Bad Fiscal Policies Are a Worse Scandal Than the Panama Papers
Trying to lessen your own tax burden isn't illegal, and shouldn't be.
If you haven't heard yet, the release of the so-called Panama Papers has revealed that top global leaders such as Russian President Vladimir Putin and Iceland's prime minister may be using companies and other business entities created by a Panama-based firm as a way to avoid taxes or conceal wealth. It's creating quite an uproar. Unsurprisingly, with very little evidence of actual illegality on the part of the law firm from which the documents were stolen—or most of its clients—the usual suspects are already calling for sanctions or dramatic and punitive changes to international tax laws.
The French finance minister, for instance, already put Panama back on the list of countries that aren't sufficiently willing to help enforce onerous French tax law. That's despite France's removal of Panama from its list of uncooperative states and territories in 2012 after reaching a bilateral agreement on precisely that issue.
President Barack Obama, on the other hand, recognizes that most of the activities reported in the stolen pages are legal. As such, he wants to do something that might be even more radical than what France has done. He proposes making it illegal to legally reduce one's tax burden. Falling back on some generic and zero-sum concept of tax fairness, he told reporters that we "shouldn't make it legal to engage in transactions just to avoid taxes" and that he wants to enforce "the basic principle of making sure everyone pays their fair share."
No matter what paper you read or what program you listen to, this story is couched only in terms of a groundbreaking discovery that exposes how everyone and every company linked to an offshore account has run afoul of the legal system. Not true.
It is just a guess right now, but I predict that we will find out that most people who use tax havens are honest and law-abiding citizens—perhaps more so than politicians. As the Cato Institute's Dan Mitchell pointed out as soon as the papers came out, most parts of this story and other tax haven stories are non-stories.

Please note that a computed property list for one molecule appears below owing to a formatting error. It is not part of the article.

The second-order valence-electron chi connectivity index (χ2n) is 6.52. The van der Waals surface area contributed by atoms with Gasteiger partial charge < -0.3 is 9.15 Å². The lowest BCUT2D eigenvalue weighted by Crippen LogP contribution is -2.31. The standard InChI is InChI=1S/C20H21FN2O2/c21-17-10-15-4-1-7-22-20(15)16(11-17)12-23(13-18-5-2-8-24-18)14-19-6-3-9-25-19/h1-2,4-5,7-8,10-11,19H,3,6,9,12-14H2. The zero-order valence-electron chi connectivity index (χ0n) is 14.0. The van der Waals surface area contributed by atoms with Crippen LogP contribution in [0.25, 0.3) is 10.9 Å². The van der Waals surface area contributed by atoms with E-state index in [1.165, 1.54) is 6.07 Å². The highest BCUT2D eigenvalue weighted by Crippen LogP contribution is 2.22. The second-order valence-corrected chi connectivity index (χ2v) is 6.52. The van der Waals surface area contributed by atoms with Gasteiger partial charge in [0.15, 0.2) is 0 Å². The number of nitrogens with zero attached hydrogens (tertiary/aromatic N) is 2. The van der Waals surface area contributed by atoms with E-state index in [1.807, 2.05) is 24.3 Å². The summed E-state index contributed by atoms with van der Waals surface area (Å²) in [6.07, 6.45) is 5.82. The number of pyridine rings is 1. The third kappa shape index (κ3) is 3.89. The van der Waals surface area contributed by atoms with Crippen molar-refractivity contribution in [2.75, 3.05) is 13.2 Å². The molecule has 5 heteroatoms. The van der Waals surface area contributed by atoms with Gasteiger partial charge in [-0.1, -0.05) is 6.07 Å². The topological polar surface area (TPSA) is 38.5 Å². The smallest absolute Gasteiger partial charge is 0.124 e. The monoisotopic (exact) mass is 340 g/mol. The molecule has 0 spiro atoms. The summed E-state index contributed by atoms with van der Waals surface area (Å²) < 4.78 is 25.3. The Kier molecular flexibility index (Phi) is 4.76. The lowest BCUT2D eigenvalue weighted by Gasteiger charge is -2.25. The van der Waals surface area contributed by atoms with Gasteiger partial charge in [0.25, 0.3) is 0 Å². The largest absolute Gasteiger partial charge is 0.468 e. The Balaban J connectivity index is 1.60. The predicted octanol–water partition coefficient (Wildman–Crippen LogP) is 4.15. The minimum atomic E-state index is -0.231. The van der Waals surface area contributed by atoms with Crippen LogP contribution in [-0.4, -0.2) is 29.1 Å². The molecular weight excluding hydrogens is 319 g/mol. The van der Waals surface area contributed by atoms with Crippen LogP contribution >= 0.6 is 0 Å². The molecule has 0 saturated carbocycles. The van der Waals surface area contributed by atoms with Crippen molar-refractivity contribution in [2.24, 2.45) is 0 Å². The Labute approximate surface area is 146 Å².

International businesses, investors and entrepreneurs require international and neutral tax structures, such as the ones offered by Panama and Switzerland. The notion that having a company or a trust in Panama is automatically bad—or that because a few people use Panama accounts to do illegal things, all such arrangements are automatically bad—is ridiculous. Mitchell compares it to saying that "we shouldn't allow cars to be sold because someone may use one as a getaway car in a bank robbery."
Now, if someone is illegally hiding taxes from his government, he should be punished—in the same way the guy driving the getaway car should be—but we shouldn't punish the tax structures or the car company. If you want more global trade and more global investments, international bureaucracies such as the Organisation for Co-operation and Economic Development and governments around the world shouldn't make it harder to operate international businesses and engage in cross-border investment and business.
Unfortunately, that's the direction in which this whole drama is going. For years, France has punished its entrepreneurs and businesses with high taxes and terrible laws. As a result, last year alone, some 10,000 French millionaires called it quits and moved abroad. However, rather than reform its tax laws and streamline its government, it wants to put its grabby hands on some cash stored legally in Panamanian trusts. Why not, as long as the OCED is willing to help?
But it won't work in the long run. France and other high-tax nations can try very hard to destroy tax competition, financial privacy and the sovereignty of countries with better tax structures, but they still won't be able to afford their big and broken welfare states. Some European welfare states—e.g., Italy, Spain, and Greece—have already hit the wall, and it's only a matter of time until France joins their ranks.
Instead of going after countries such as Panama and the important and legal structures they offer to international businesses and investors, high-tax nations and the media should wait to see whether any laws were actually broken. And while they're waiting, they should reform their own governments' self-destructive fiscal systems. That's the real financial scandal.
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